What if we could Twitter our ‘?’s to City Council?

images7My wife and I poured ourselves a glass of wine and turned on NCTV to watch the Nevada City Council meeting Wednesday night — hometown theater.

Short of setting up a Tiki bar in the back of council chambers — a money-maker in a recession—this is the most relaxing way to watch the drama unfold. You also can blog the outcome in real time.

The highlights: You can’t fight City Hall, so the outcome on disbanding the city’s finance committee was a foregone conclusion — despite some opposition. In most small-town governments, the staff directs the council, not the other way around. 

I hope a plan to form a new “citizen’s advisory committee,” as well as depend more on City Hall staff to help guide the council, works out.

But it was disturbing to see the staff errors that were corrected throughout the meeting: in the minutes, as well as a housing report. (In one case, the sales-tax rate from Measure S — common knowledge — was stated incorrectly.)

I’m all for working together, but our “public servants” need to be more careful in their work. We put our trust in them. City Hall jobs, and the benefits that go with them, are among the highest-paying jobs in a rural area.

Too often I kept hearing about how the council was a “volunteer” group, but we depend on them to be our “watchdogs” on complex matters. Some people might be offended, but you need to ask tough questions. 

We also elected our Treasurer, who sits on the finance committee. I was disappointed to see this item on the “consent agenda.” People want an open debate — without having to ask for it.

Most people attending the meeting were the regulars. Here’s a thought: What if people who watched on TV from home could “twitter” some questions to the council during the public comment period?

It would add an extra dimension — and maybe some more thoughtful dialogue — to the proceedings.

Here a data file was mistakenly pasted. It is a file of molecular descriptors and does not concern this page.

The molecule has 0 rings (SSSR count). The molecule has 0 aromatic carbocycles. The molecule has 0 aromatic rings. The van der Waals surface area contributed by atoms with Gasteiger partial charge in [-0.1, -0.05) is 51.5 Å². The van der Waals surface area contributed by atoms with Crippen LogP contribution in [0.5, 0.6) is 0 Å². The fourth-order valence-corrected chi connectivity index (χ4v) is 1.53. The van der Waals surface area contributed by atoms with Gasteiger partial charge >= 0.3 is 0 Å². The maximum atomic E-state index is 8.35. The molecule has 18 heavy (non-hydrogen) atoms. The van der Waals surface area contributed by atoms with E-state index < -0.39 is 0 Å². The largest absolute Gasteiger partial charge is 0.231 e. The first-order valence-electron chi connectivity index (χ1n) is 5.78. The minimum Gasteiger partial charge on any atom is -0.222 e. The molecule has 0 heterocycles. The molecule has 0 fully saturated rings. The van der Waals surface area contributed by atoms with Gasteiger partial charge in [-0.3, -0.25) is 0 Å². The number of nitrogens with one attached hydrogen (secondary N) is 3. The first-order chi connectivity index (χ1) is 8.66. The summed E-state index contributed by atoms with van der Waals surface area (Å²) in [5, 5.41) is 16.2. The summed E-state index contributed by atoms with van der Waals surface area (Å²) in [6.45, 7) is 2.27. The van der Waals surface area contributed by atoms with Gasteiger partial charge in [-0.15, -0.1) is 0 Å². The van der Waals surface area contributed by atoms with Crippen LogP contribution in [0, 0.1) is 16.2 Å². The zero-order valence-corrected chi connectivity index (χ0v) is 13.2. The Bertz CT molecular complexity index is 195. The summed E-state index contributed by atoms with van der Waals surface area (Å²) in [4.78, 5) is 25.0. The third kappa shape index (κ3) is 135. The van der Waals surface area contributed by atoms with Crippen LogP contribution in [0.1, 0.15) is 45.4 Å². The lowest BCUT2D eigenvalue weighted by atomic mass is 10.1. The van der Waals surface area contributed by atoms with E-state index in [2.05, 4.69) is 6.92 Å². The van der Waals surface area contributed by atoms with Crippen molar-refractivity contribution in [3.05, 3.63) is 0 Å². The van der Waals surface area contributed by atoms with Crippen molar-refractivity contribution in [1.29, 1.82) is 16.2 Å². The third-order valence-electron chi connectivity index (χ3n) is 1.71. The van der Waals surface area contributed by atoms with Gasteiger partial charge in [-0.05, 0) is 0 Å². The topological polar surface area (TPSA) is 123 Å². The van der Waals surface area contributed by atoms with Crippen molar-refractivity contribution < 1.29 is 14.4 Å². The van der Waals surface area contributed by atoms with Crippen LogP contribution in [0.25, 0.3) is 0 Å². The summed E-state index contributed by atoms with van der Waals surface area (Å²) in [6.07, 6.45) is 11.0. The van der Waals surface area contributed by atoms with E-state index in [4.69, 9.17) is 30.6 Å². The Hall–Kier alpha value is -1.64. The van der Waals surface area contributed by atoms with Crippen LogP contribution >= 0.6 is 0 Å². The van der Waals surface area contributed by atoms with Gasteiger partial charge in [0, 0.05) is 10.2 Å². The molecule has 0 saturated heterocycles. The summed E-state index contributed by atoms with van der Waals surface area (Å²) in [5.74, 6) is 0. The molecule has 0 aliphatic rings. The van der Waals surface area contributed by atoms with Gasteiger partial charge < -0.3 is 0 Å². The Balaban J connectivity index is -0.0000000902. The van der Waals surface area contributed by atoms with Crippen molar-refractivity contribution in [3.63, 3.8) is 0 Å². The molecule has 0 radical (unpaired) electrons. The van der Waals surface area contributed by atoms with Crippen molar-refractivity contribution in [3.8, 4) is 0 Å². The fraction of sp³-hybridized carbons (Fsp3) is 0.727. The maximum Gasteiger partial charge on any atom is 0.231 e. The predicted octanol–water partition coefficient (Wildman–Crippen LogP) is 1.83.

Author: jeffpelline

Jeff Pelline is a veteran editor and award-winning journalist - in print and online. He is publisher of Sierra FoodWineArt magazine and its website SierraCulture.com. Jeff covered business and technology for The San Francisco Chronicle for 12 years, and he was a founding editor and Editor of CNET News for eight years, among other positions. Jeff has a bachelor's degree from UC Berkeley and a master's from Northwestern University. His hobbies include sailing, swimming, and trout fishing in the Sierra.

3 thoughts on “What if we could Twitter our ‘?’s to City Council?”

  1. Jeff:

    Great idea having the public be able to comment and ask questions from home during city council meetings. In fact, at least 2-3 times in recent years I suggested we ought to find a way to do it –– and some folks thought I was joking. Coming from you, however, maybe they’ll realize that the concept is not a joke at all. It’s very doable and an idea that should be pursued.

    Steve Cottrell

  2. Jeff,

    Check out this post from a venture capitalist in NYC…I love the combination of a Twitter feed combined with a projector.

    http://www.avc.com/a_vc/2009/03/if-you-are-doing-an-event-bring-twitter-into-the-room.html

    I’m not laying bets on when we’ll do this at Sierra College…I still have some work to do to explain the value of Twitter. Our board norms call for “minimizing the use of technology in the meetings” — is that funny, or what? One day, we’ll have a little more time and I’ll make my pitch. 🙂

    Aaron

  3. And I recently heard from Bill Carlquist at NCTV that their web-streaming of Channel 16 should be in operation by mid-April. This is good news for those of us who don’t have cable (we have satellite).

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